This is the contempt RM show their employees, and their own doctors advice.
    When it comes to your welfare and health it is becoming increasingly apparent that they really don’t give ATOS (sorry for the pun.

  14. franceslaing says:

    Thank you for writing this blog, Roy, it’s brilliant.
    I have linked to it on mine.
    See: http://www.franceslaing.co.uk

  15. silky says:

    hi
    a little help needed from you guys.
    i phoned in sick on monday and then inform my gov on friday that i will take my rest day as usual on saturday. that is 5 days off sick,so i go back to work on monday. my manager says i was off for 8 days.
    again after 2 months had to come home becaus of flu on tusday and again i phoned him to tell him that after taking my rest day saturday i will start duty on monday. this time he says i took 7 days off work.
    so he wants to issue me 1st stage warning. what do i do ?
    thanks in advance

  16. Roy Mayall says:

    Silky, you need to talk to your Union rep. You mustn’t go in and see the gov without a witness, either a work mate, or your rep. Best of all your rep. Even if you aren’t in the union, you should find out who your rep is. If there’s isn’t a rep in the office, you need to find your district rep. You definitely need to talk to the union. Stage 1 isn’t too bad. I’m currently on a stage 2. I’m not sure how they work out how many days off you’ve had, but this sounds like typical Royal Mail. As we say in our office: “This job is all about give and take. We give, they take.” Hope things work out OK for you.

  17. silky says:

    thank you mate that was really helpfull.
    i think floor manager was reponsible to inform Dom that i have resumed, but he did not do so on time on both occassions but now he realised that he made mistake and Dom (there is a rift going on between them two)wants to punish him by asking him to give me 1st stage which he knows i would not take cos i have a strong case. i showed him the phone bills that show that i did make call to resume. bottom line is those two idiots want to make me a sandwich between them.

    i will keep u posted. thanks again

  18. Roy Mayall says:

    OK Silky. Just make sure there’s always a witness to any conversation. If they say it’s informal, then anything that is said can be disregarded. If anyone is taking notes it means it’s not informal and you need a witness present. Good job you had the evidence, but it shows how absurd the whole procedure is that we have to go to such lengths to defends ourselves for being ill. I am actually wondering if the procedure might not be illegal as being against natural justice, and am considering whether to fight my own stage 2 warning.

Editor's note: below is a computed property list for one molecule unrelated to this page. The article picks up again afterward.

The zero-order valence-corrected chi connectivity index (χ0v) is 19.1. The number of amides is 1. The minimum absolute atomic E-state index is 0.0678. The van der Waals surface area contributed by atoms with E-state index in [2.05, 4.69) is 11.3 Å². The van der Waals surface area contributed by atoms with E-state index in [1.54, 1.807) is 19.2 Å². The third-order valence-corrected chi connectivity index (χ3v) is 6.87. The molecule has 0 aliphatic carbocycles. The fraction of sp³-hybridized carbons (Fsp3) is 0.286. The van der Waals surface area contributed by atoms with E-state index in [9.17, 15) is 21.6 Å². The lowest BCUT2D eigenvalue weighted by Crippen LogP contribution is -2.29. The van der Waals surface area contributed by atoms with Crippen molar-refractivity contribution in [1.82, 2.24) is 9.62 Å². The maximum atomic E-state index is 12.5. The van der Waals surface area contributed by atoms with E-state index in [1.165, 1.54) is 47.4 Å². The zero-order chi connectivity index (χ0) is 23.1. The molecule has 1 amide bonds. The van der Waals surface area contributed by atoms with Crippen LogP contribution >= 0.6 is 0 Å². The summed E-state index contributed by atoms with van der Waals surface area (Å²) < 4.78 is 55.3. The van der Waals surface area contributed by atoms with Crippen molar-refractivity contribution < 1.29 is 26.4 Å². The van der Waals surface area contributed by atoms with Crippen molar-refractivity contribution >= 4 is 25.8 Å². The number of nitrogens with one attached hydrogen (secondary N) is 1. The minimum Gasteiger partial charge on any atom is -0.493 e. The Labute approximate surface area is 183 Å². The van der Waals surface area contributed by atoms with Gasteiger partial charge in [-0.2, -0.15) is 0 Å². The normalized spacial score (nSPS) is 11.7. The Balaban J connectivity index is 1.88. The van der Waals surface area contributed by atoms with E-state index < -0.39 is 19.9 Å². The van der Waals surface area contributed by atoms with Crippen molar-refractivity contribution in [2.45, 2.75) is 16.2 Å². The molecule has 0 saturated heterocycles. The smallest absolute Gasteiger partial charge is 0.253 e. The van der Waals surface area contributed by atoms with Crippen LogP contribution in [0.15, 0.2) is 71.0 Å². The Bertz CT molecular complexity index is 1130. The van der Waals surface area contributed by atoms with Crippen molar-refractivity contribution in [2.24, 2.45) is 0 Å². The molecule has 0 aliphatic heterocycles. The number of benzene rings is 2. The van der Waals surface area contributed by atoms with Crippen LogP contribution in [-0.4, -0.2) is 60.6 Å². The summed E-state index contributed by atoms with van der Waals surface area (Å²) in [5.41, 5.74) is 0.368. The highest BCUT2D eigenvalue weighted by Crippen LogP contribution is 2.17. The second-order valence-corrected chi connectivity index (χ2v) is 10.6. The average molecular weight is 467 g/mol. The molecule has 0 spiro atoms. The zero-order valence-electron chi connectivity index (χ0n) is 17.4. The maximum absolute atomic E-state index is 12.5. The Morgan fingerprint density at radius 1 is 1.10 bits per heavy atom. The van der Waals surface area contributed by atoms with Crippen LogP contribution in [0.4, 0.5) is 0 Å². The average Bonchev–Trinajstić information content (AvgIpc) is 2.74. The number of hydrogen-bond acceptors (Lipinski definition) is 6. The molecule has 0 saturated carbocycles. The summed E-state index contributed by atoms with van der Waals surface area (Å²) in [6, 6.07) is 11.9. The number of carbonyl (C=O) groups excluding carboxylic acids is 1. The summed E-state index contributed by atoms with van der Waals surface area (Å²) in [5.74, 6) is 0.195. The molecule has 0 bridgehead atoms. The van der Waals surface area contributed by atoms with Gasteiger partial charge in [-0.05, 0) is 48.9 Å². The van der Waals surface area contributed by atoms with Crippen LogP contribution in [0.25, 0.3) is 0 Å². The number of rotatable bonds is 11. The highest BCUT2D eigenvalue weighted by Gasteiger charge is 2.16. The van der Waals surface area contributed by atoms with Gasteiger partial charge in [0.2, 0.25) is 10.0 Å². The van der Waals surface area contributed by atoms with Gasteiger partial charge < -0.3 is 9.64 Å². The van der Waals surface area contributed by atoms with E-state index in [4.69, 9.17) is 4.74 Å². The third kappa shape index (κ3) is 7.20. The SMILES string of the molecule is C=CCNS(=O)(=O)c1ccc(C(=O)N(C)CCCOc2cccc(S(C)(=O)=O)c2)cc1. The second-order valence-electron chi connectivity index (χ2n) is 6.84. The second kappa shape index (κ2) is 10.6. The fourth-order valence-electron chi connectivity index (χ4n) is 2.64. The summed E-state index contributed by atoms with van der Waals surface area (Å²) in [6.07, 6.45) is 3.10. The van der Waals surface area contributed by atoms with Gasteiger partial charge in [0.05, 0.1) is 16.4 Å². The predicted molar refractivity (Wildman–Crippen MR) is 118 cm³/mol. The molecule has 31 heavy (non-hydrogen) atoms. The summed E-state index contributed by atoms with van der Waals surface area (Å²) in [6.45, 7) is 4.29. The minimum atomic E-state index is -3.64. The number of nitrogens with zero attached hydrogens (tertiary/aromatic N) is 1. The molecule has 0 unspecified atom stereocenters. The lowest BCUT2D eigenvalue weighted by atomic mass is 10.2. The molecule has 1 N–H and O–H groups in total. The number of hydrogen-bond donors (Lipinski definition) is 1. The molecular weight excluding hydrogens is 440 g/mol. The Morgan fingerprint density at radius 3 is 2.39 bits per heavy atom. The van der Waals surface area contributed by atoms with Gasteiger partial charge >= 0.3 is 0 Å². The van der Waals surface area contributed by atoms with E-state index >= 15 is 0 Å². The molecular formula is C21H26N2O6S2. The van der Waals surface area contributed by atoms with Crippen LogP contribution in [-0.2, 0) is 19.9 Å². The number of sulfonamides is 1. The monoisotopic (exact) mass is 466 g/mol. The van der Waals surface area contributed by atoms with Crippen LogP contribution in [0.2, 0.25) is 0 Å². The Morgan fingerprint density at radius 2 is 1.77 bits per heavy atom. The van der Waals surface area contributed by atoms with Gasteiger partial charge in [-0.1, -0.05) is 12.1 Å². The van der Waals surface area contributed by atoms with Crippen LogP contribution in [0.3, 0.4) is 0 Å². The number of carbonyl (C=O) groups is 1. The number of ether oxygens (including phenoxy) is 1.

19. silky says:

    can u appeal agaist a stage if it is issued ?

  20. Roy Mayall says:

    No, you can’t appeal against a stage 1 or a stage 2. However it’s worth lodging a disagreement if you’ve been issued with a stage as it might help you with an appeal later on, at stage 3, if it ever gets that far. Have you spoken to your rep yet? That’s the most important thing, to make sure you have a witness at every point.

  21. the abbot postie says:

    Roy,
    I have experience of being “triggered”, and have noticed the change in how the experience was dealt with.
    I have over 20 years service, and in the late 90′s one year i was ill culminating in a stage 3 interview, i would like to point out that the reason for my sickness absences was due to the same-medially certified-illness.
    When i had my meeting with the manager concerned-accompanied by my union rep-i explained the reasons for my absences and was listened to sympathetically.He then spoke to me in private and made the decision NOT to issue the dismissal he could have done.
    3 years ago i was again triggered and this time dealt with by an acting manager-a postman from another office-who listened to my reasons for sickness-one absence with flu, one after a dog attack, and another occasion when i had been injured at work. I say he listened, he told me that my work related injuries were my own fault and issued the stage 1.
    The truth is that all line managers have now been instructed to use the attendance procedure as a tool to get rid of staff, and it works.
    Only 2 months ago a colleague was dismissed on the attendance procedure.He had gone sick after injuring his foot whilst on delivery, he returned to work but after a day went to see his doctor who informed him he had actually had broken his ankle and was signed off for 4 weeks. Unfortunately this meant 2 sick periods and was the final nail.
    It did, however, mean that another duty in our office was disposed of without having to pay any redundancy.

  22. Roy Mayall says:

    abbot postie: this is really shocking. I knew it was happening, but I didn’t realise it was so blatant. This is the trouble, the union aren’t fighting this properly. They must have negotiated this procedure. I think we should go on strike till it is removed. It is an abomination. I need to write about this.

  23. the abbot postie says:

    Roy,the “stage” procedure has always been one of my biggest gripes about working in the business (as we are called these days). let’s remember that a total of 4 DAYS of sickness can put your career in jeopardy.
    I have never understood why the union agreed to this, however as you say they obviously must have done, and what’s more they must have agreed to it back in the days when we had some influence over our working conditions!

  24. Roy Mayall says:

    Hi AP, yes the union certainly agreed to this and it goes to the heart of the problem as I see it, that they are so out of touch with our needs that they don’t even recognise that it is an issue. I think we need to bombard the union with demands for a change as soon as possible. If you want to write to me directly you can via my hubpages site here: http://hubpages.com/profile/Roy+Mayall